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Tell a book by its cover You can create a PDF of your manuscript to give to reviewers or to send to an agent or publisher. They are not expecting a cover. When you create an electronic version of your manuscript - an eBook or for Kindle readers - the cover is an essential component. Indeed, if you expand the Front Matter folder in the Binder, you'll find that Scrivener makes recommendations...

PDF stands for portable data format One of the absolute strengths of Scrivener is the opportunity to output the same material to a number of alternative media - each one suiting a different audience's needs or preferences. One of the easiest formats to create, and the easiest to check, is the PDF. PDF is a paged format which - unlike .doc used in Word - doesn't rely on the page settings on...

Compiling is a straightforward process! Compiling is the final step in the self-publishing sequence. For many, it poses the greatest challenge - there are so many options, and the route to producing precisely what you want seems like a labyrinth at first sight. However, Scrivener offers so much in the way of default settings, you could produce something that's OKAY, without having to understand every nook and cranny of the options available...

I've not posted in a while, but I have a great excuse: I've been busy compiling with Scrivener and now have three versions of the same manuscript: EDITING The RedPen Way. I've learnt much much more about the power of Scrivener in the past three weeks, but the best bit (there are so many best bits!) is the flexibility of output. I explain below why I had three different forms of output, and I'll...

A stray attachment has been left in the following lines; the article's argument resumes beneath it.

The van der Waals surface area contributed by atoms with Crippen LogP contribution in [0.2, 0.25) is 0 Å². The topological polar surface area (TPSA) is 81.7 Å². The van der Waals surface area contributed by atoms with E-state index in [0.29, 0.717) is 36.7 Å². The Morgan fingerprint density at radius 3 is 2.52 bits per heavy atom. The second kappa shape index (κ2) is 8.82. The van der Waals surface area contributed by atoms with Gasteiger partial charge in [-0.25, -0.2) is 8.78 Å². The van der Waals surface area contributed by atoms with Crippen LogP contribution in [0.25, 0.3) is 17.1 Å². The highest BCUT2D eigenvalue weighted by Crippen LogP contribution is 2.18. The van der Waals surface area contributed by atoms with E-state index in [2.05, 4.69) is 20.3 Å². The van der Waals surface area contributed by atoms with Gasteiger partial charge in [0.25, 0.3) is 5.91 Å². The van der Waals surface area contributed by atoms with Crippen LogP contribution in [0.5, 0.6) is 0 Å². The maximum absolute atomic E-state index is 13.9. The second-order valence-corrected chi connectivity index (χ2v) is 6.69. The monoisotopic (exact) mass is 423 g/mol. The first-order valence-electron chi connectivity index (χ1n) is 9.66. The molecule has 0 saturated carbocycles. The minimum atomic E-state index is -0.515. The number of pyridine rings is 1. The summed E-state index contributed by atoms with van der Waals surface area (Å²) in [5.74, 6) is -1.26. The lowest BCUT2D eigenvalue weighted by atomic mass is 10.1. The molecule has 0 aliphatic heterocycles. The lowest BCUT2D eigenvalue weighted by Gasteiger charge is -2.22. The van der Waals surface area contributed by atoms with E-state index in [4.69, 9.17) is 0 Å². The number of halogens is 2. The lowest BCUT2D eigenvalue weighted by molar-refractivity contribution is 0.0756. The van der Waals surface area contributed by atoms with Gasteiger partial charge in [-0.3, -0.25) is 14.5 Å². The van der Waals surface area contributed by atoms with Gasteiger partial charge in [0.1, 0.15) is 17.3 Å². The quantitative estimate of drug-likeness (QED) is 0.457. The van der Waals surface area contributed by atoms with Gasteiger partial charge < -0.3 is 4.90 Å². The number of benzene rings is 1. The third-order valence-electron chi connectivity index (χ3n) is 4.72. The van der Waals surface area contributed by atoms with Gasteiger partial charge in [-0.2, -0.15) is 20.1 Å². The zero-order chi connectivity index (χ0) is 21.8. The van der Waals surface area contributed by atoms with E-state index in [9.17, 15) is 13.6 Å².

Manuscript preparations You can click on the Compile option any time you are curious to see what the 'finished' product will look like. It makes sense though, to make sure your manuscript is as good as it can be, and 'clean' enough to export. What's a 'clean' manuscript? By clean, I mean no typographical errors, typos for short: wrong spellings, missing or misplaced punctuation ...

Yesterday, I took a quick walk through the first six of the Compilation Options: Contents, Separators, Cover, Formatting, Title Adjustments, and Layout. Compilation options, Part 2 Today, I am looking at the other seven. There's nothing too exciting - or scary - but, before we start studying compiling options in detail, it's worth noting what these cover. Tomorrow, I'll explain what to do to your manuscript before you select Compile for the first...

I won't pretend that the Compile feature is simple; it's incredibly complicated. That's the 'bad' news. Compilation options, Part 1 What's the good news? The good news is that most settings are already as you might want them, so you only need to fine-tune them. And, the complexity level simply means it's incredibly powerful. There are 13 (unlucky for some?) sections (called tabs) in the Compilation Options list. What follows is a quick walk through...

One of the marvelous features of Scrivener is the Compile option. Having just finished my latest book, I've been experimenting with compiling for the past fortnight and now I'm ready to share with you all that I've gleaned. Brace yourselves! What custom format will you choose? Having written your manuscript, it's easy to export and there are numerous formats available. Whichever you choose, first, set up a Custom Format. Setting up a custom format Select Compile...